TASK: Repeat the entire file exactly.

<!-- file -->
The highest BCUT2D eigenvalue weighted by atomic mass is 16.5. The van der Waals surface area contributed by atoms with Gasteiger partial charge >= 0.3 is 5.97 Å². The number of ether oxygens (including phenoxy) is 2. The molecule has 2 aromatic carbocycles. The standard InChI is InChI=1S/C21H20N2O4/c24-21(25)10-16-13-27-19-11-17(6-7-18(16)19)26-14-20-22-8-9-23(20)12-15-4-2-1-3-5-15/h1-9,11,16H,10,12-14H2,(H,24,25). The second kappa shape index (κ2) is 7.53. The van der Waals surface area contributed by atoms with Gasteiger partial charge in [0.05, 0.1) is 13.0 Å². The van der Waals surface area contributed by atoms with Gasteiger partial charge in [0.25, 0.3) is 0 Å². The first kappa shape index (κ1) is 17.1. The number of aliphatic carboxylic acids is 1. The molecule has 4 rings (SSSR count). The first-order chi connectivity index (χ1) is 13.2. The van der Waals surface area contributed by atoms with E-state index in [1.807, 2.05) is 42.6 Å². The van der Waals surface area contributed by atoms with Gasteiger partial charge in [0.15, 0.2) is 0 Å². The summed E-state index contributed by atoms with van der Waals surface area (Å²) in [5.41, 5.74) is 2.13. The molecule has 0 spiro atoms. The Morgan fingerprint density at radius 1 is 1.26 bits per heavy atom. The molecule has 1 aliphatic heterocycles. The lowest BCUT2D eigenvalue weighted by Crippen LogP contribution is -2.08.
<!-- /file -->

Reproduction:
The highest BCUT2D eigenvalue weighted by atomic mass is 16.5. The van der Waals surface area contributed by atoms with Gasteiger partial charge >= 0.3 is 5.97 Å². The number of ether oxygens (including phenoxy) is 2. The molecule has 2 aromatic carbocycles. The standard InChI is InChI=1S/C21H20N2O4/c24-21(25)10-16-13-27-19-11-17(6-7-18(16)19)26-14-20-22-8-9-23(20)12-15-4-2-1-3-5-15/h1-9,11,16H,10,12-14H2,(H,24,25). The second kappa shape index (κ2) is 7.53. The van der Waals surface area contributed by atoms with Gasteiger partial charge in [0.05, 0.1) is 13.0 Å². The van der Waals surface area contributed by atoms with Gasteiger partial charge in [0.25, 0.3) is 0 Å². The first kappa shape index (κ1) is 17.1. The number of aliphatic carboxylic acids is 1. The molecule has 4 rings (SSSR count). The first-order chi connectivity index (χ1) is 13.2. The van der Waals surface area contributed by atoms with E-state index in [1.807, 2.05) is 42.6 Å². The van der Waals surface area contributed by atoms with Gasteiger partial charge in [0.15, 0.2) is 0 Å². The summed E-state index contributed by atoms with van der Waals surface area (Å²) in [5.41, 5.74) is 2.13. The molecule has 0 spiro atoms. The Morgan fingerprint density at radius 1 is 1.26 bits per heavy atom. The molecule has 1 aliphatic heterocycles. The lowest BCUT2D eigenvalue weighted by Crippen LogP contribution is -2.08.